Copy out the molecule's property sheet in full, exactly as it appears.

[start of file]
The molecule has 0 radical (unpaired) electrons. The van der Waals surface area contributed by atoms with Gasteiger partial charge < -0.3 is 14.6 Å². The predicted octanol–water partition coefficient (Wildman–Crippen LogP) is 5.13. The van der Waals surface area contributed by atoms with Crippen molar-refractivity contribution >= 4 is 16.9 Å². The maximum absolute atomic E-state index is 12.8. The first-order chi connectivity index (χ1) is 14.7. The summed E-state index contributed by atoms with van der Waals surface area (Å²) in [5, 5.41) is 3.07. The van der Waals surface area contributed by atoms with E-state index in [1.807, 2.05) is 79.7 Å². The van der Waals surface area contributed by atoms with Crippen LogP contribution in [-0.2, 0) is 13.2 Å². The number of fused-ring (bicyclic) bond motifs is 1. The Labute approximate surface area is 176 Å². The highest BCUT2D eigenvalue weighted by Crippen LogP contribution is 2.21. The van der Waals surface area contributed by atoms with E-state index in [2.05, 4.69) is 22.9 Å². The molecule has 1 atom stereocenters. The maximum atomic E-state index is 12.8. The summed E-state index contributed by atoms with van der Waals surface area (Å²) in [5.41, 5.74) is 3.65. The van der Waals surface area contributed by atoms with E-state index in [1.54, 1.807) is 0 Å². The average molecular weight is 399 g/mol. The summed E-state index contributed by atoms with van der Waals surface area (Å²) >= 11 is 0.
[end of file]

The molecule has 0 radical (unpaired) electrons. The van der Waals surface area contributed by atoms with Gasteiger partial charge < -0.3 is 14.6 Å². The predicted octanol–water partition coefficient (Wildman–Crippen LogP) is 5.13. The van der Waals surface area contributed by atoms with Crippen molar-refractivity contribution >= 4 is 16.9 Å². The maximum absolute atomic E-state index is 12.8. The first-order chi connectivity index (χ1) is 14.7. The summed E-state index contributed by atoms with van der Waals surface area (Å²) in [5, 5.41) is 3.07. The van der Waals surface area contributed by atoms with E-state index in [1.807, 2.05) is 79.7 Å². The van der Waals surface area contributed by atoms with Crippen LogP contribution in [-0.2, 0) is 13.2 Å². The number of fused-ring (bicyclic) bond motifs is 1. The Labute approximate surface area is 176 Å². The highest BCUT2D eigenvalue weighted by Crippen LogP contribution is 2.21. The van der Waals surface area contributed by atoms with E-state index in [2.05, 4.69) is 22.9 Å². The molecule has 1 atom stereocenters. The maximum atomic E-state index is 12.8. The summed E-state index contributed by atoms with van der Waals surface area (Å²) in [5.41, 5.74) is 3.65. The van der Waals surface area contributed by atoms with E-state index in [1.54, 1.807) is 0 Å². The average molecular weight is 399 g/mol. The summed E-state index contributed by atoms with van der Waals surface area (Å²) >= 11 is 0.